Now You Tell Us? General Warns Troops: No Classified Material On Thumb Drives


Stung by the WikiLeaks release of thousands of Pentagon documents, the military has apparently just gotten around to warning troops that it’s not okay to put classified material on removable media like thumb drives, CDs and DVDs–also known as “easily lose-able media.”

Noah Shachtman writes in Wired‘s Danger Room blog that the order was issued a week ago to all troops using the Pentagon’s secret network–part of an overall strategy to tighten security and prevent further release of sensitive material. The penalty for attempting to copy documents to a disk? Court martial.

The “Cyber Control Order” was issued by the commander of Air Force Network Operations, Maj. Gen. Richard Webber:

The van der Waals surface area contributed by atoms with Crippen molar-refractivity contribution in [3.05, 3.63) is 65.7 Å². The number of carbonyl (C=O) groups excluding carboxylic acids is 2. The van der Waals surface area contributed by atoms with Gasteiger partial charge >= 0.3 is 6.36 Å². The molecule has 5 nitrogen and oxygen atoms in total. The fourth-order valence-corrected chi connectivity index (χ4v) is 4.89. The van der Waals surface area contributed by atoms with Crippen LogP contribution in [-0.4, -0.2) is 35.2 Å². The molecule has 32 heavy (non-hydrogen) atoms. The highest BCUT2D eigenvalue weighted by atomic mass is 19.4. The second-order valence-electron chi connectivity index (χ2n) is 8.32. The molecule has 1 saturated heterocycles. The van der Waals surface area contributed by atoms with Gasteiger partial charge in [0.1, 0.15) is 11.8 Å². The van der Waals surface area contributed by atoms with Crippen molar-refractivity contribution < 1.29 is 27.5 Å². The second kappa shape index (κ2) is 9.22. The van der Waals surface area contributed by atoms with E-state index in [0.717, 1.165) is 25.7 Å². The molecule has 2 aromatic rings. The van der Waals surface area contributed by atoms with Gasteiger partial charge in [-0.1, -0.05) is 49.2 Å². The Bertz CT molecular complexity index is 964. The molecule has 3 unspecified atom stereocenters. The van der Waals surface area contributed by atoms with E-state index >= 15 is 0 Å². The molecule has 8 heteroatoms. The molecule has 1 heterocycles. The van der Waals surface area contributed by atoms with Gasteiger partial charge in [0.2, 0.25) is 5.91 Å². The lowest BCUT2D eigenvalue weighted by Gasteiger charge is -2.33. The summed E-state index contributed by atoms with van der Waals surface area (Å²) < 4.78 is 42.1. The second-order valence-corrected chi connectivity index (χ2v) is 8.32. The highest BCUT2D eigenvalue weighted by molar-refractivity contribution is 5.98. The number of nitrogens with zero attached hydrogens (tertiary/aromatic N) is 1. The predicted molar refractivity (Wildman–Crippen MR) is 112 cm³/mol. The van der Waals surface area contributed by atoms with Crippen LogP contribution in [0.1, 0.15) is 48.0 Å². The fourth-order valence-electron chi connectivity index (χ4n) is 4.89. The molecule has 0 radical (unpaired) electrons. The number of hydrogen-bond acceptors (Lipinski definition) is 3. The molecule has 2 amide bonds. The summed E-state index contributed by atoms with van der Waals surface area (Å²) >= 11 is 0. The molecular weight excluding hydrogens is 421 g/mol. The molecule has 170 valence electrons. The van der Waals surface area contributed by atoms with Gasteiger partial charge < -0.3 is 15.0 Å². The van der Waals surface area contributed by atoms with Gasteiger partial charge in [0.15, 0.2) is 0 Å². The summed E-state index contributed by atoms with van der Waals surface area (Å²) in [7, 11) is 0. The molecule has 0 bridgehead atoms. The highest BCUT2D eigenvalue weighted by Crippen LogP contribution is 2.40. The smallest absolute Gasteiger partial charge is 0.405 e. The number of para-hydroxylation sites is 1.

Unauthorized data transfers routinely occur on classified networks using removable media and are a method the insider threat uses to exploit classified information. To mitigate the activity, all Air Force organizations must immediately suspend all SIPRNET data transfer activities on removable media,” the order adds.

WikiLeaks suspect Pfc. Bradley Manning has said he downloaded hundreds of thousands of files from SIPRNET onto a CD marked “Lady Gaga.”

While the order could conceivably present some problems to troops who need to move electronic media as part of military operations, Wired suggests the workaround may be simple: ignoring the order.

But to several Defense Department insiders, the steps taken so far to prevent another big secret data dump have been surprisingly small. “After all the churn…. The general perception is business as usual. I’m not kidding,” one of those insiders says. “We haven’t turned a brain cell on it.”

Tape and disk backups, as well as hard drive removals, will continue as normal in the military’s Secure Compartmented Information Facilities, where top-secret information is discussed and handled. And removable drives have been banned on SIPRNET before.

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